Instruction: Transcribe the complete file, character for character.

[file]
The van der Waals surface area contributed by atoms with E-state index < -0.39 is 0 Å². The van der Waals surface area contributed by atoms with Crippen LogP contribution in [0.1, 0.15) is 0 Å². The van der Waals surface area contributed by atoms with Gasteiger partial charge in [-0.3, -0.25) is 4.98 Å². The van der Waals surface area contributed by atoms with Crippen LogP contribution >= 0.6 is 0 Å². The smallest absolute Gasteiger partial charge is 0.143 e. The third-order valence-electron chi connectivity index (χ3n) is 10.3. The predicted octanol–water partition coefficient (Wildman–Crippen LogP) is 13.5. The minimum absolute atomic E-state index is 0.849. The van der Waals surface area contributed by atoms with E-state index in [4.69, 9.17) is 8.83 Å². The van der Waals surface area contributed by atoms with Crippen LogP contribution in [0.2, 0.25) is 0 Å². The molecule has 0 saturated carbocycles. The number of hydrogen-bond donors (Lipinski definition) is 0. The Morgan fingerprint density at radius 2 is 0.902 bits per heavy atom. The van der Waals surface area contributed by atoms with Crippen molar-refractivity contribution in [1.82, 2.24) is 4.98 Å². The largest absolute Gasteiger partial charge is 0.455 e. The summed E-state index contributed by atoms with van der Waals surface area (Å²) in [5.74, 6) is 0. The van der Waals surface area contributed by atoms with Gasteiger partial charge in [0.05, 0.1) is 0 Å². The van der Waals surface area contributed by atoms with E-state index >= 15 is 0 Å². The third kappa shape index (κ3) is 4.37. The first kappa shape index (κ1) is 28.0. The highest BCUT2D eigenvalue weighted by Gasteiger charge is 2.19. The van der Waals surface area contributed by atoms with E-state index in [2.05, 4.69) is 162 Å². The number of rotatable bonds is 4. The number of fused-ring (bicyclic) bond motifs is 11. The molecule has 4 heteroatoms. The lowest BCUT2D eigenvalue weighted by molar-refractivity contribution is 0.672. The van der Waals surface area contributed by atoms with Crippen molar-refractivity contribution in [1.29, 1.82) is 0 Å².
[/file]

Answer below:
The van der Waals surface area contributed by atoms with E-state index < -0.39 is 0 Å². The van der Waals surface area contributed by atoms with Crippen LogP contribution in [0.1, 0.15) is 0 Å². The van der Waals surface area contributed by atoms with Gasteiger partial charge in [-0.3, -0.25) is 4.98 Å². The van der Waals surface area contributed by atoms with Crippen LogP contribution >= 0.6 is 0 Å². The smallest absolute Gasteiger partial charge is 0.143 e. The third-order valence-electron chi connectivity index (χ3n) is 10.3. The predicted octanol–water partition coefficient (Wildman–Crippen LogP) is 13.5. The minimum absolute atomic E-state index is 0.849. The van der Waals surface area contributed by atoms with E-state index in [4.69, 9.17) is 8.83 Å². The van der Waals surface area contributed by atoms with Crippen LogP contribution in [0.2, 0.25) is 0 Å². The molecule has 0 saturated carbocycles. The number of hydrogen-bond donors (Lipinski definition) is 0. The Morgan fingerprint density at radius 2 is 0.902 bits per heavy atom. The van der Waals surface area contributed by atoms with Crippen molar-refractivity contribution in [1.82, 2.24) is 4.98 Å². The largest absolute Gasteiger partial charge is 0.455 e. The summed E-state index contributed by atoms with van der Waals surface area (Å²) in [5.74, 6) is 0. The van der Waals surface area contributed by atoms with Gasteiger partial charge in [0.05, 0.1) is 0 Å². The van der Waals surface area contributed by atoms with E-state index >= 15 is 0 Å². The third kappa shape index (κ3) is 4.37. The first kappa shape index (κ1) is 28.0. The highest BCUT2D eigenvalue weighted by Gasteiger charge is 2.19. The van der Waals surface area contributed by atoms with E-state index in [2.05, 4.69) is 162 Å². The number of rotatable bonds is 4. The number of fused-ring (bicyclic) bond motifs is 11. The molecule has 4 heteroatoms. The lowest BCUT2D eigenvalue weighted by molar-refractivity contribution is 0.672. The van der Waals surface area contributed by atoms with Crippen molar-refractivity contribution in [1.29, 1.82) is 0 Å².